Countries like South Korea, Singapore and Taiwan have been relatively successful in the fight against coronavirus primarily because they were proactive in controlling it at an early stage, applying the nip in the bud strategy. The Italians and the Spanish ignored it and the virus started to spread at an exponential rate. In the United States, political distrust and polarization have been a defining character of the national politics since the last few years stymieing efforts to formulate a coherent set of policies against the disease to the extent that the states and the federal government cannot yet agree on the best way of battling the disease.
Basically aggressive defensive measures against the virus were ignored. Once it gained strength and went on a rampage both preventive and curative strategies have been employed but the cost in human lives and economic distress have been staggering with grave implications for the livelihood of millions of people in the future.
In case of China, the government ignored the virus at an early stage but quickly reformulated its strategy and adopted a combination of both aggressive preventive and curative measures with a steely determination to implement the nip in the bud doctrine. It was not easy because the disease was already taking roots in Wuhan but the resolve of the government and the people paid off. The results so far have been encouraging and there are reasons to hope that the virus will be completely eliminated. Nevertheless the human cost has run into the thousands and the economy has been badly shaken. It will probably take about six months to a year to rebound again assuming that there is no second wave of the virus in the fall.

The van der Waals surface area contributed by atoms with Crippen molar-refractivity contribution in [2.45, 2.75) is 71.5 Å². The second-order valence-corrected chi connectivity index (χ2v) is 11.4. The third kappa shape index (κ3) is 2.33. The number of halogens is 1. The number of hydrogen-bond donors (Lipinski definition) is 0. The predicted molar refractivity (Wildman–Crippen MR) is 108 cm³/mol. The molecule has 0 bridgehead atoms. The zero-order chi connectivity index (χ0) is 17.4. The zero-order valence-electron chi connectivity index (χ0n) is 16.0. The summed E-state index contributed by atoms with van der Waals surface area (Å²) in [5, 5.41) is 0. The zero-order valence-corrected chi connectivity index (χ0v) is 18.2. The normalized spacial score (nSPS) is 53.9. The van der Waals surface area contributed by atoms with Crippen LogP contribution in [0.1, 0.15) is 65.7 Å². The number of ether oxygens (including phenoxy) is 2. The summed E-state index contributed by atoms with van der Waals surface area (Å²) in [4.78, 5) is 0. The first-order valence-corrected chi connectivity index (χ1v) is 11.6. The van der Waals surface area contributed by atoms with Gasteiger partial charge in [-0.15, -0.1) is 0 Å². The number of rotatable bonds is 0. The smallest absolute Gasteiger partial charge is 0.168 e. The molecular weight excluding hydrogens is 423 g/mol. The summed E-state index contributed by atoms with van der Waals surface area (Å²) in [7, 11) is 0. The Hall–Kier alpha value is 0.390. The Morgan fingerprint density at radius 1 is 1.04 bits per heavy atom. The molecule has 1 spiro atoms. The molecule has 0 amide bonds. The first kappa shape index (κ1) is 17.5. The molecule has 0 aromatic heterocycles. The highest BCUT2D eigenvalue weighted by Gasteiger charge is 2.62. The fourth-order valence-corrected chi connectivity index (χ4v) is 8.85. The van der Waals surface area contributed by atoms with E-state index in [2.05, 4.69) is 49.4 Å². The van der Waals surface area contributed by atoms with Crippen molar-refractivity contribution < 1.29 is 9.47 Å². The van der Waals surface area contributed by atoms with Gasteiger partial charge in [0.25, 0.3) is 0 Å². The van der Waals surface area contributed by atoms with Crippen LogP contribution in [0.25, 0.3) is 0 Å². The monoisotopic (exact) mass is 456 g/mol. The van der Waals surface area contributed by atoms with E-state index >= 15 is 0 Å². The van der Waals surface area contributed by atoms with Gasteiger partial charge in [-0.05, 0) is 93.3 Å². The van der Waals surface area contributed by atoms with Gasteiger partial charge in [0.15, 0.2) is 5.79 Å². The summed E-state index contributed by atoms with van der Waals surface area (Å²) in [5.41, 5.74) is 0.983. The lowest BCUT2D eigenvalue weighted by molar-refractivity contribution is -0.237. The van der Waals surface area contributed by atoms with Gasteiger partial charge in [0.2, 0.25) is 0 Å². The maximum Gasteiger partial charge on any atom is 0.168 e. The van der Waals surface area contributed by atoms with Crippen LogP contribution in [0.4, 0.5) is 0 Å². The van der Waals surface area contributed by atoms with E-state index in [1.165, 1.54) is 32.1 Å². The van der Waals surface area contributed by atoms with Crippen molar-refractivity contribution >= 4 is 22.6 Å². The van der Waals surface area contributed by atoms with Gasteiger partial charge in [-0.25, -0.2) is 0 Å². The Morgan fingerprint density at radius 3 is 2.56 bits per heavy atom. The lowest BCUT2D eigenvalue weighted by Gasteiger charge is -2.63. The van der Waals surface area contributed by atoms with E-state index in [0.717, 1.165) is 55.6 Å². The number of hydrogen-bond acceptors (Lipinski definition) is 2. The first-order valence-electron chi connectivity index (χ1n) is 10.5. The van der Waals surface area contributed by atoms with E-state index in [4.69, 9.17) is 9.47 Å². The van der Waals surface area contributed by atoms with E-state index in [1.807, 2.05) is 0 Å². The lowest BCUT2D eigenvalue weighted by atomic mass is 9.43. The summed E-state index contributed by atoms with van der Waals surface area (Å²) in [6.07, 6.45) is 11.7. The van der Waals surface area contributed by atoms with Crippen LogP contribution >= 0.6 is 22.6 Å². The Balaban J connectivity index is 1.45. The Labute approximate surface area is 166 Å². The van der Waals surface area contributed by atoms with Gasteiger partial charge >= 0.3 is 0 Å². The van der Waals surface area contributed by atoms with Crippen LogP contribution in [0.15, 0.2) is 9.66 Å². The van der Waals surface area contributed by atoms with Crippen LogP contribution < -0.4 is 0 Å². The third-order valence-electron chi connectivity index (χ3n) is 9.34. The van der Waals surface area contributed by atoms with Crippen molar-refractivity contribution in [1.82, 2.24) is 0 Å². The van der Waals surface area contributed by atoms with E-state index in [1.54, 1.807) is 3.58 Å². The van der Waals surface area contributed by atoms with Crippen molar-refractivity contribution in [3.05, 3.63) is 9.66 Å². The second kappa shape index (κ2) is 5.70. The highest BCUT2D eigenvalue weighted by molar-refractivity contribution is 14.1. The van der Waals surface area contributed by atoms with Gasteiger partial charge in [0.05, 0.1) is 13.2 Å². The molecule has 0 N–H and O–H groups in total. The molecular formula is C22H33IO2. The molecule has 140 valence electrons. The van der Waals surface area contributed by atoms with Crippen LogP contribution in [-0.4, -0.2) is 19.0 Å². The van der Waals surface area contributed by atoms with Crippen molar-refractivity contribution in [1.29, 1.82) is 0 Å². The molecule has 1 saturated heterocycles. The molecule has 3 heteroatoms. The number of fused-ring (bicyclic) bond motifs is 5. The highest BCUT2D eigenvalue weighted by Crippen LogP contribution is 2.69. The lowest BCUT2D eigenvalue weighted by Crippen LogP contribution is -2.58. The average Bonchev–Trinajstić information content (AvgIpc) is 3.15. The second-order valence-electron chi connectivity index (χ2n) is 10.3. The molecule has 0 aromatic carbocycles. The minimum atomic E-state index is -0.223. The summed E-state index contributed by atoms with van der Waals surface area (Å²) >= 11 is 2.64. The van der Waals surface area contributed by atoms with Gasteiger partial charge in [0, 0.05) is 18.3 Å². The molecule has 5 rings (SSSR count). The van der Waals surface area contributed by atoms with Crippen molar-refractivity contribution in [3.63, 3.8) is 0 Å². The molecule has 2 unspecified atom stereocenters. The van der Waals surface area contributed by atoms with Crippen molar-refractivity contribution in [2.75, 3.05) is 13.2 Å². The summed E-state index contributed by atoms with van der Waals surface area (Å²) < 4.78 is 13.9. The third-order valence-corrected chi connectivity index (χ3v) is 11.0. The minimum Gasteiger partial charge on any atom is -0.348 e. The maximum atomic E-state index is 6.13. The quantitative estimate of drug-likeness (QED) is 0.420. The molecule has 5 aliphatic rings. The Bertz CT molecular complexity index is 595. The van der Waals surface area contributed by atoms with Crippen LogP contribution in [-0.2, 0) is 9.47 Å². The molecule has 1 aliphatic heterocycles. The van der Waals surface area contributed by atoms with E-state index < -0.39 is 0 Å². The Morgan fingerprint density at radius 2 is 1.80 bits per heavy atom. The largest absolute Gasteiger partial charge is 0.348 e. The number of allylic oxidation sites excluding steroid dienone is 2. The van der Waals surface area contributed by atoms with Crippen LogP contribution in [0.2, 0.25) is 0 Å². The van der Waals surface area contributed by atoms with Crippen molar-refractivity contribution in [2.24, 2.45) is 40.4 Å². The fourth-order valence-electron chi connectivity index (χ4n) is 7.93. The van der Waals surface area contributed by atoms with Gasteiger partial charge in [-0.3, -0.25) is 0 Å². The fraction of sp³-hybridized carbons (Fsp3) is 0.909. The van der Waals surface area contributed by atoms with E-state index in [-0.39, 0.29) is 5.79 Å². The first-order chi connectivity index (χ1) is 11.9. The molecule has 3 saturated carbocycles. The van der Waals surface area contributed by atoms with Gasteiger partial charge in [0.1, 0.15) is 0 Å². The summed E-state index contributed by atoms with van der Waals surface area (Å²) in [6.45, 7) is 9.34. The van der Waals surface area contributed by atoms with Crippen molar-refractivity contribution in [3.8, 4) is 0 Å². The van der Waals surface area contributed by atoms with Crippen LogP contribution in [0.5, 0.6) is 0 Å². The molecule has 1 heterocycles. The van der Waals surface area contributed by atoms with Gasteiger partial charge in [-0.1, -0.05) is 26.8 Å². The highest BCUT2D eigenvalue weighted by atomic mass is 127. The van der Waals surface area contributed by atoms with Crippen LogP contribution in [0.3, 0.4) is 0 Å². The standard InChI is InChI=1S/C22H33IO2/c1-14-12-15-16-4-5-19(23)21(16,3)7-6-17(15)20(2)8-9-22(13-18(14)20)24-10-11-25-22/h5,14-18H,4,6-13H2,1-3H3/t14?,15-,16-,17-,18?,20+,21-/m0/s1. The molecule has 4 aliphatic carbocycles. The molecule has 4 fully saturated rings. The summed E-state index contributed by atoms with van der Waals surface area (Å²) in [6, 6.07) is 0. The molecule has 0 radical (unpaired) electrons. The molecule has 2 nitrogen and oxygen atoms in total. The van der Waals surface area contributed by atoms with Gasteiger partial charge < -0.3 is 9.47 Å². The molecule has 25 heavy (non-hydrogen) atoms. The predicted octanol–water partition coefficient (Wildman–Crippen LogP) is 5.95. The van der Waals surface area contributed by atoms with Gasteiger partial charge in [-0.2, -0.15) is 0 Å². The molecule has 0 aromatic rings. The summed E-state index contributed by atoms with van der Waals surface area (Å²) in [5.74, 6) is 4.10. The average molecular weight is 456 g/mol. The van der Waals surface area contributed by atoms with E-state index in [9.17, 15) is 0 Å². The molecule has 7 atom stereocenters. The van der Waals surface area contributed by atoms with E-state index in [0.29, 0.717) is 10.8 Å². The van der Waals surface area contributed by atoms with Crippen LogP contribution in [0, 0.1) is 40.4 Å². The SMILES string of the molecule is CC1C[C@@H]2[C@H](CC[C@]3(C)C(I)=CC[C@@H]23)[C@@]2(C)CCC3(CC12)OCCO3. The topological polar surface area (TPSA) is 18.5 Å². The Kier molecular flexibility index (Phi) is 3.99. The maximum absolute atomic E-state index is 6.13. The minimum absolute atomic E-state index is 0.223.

The crisis in Nepal
Nepal seems to have been aware of the threat of coronavirus. Almost three months ago the health ministry floated a tender for medical supplies as part of preparation to counter the virus. But it is now clear that the initiative was not part of a carefully thought out strategic plan of keeping the country safe from the disease. No preventive measures were visualized nor were curative strategies or a combination of preventive and curative strategies formulated to combat it successfully. The financial and economic implications under possible scenarios were not even thought of. Once the tender was floated the government kept quiet for over two months even though it knew what was happening in China and the rest of the world.
Once the first few coronavirus cases were reported in the press, the government was suddenly hyperactive. It ignored the old tender and gave the responsibility of importing goods from China to company with no prior experience of importing medical supplies within a span of 24 hours on the ground that it was now an emergency. The price quoted was three or more times higher than what was available in the Chinese market. Gradually it became clear that the reason the Health Ministry ignored tenders floated months ago was because it wanted to avoid the normal government procurement rules. This was possible only when an emergency situation was present.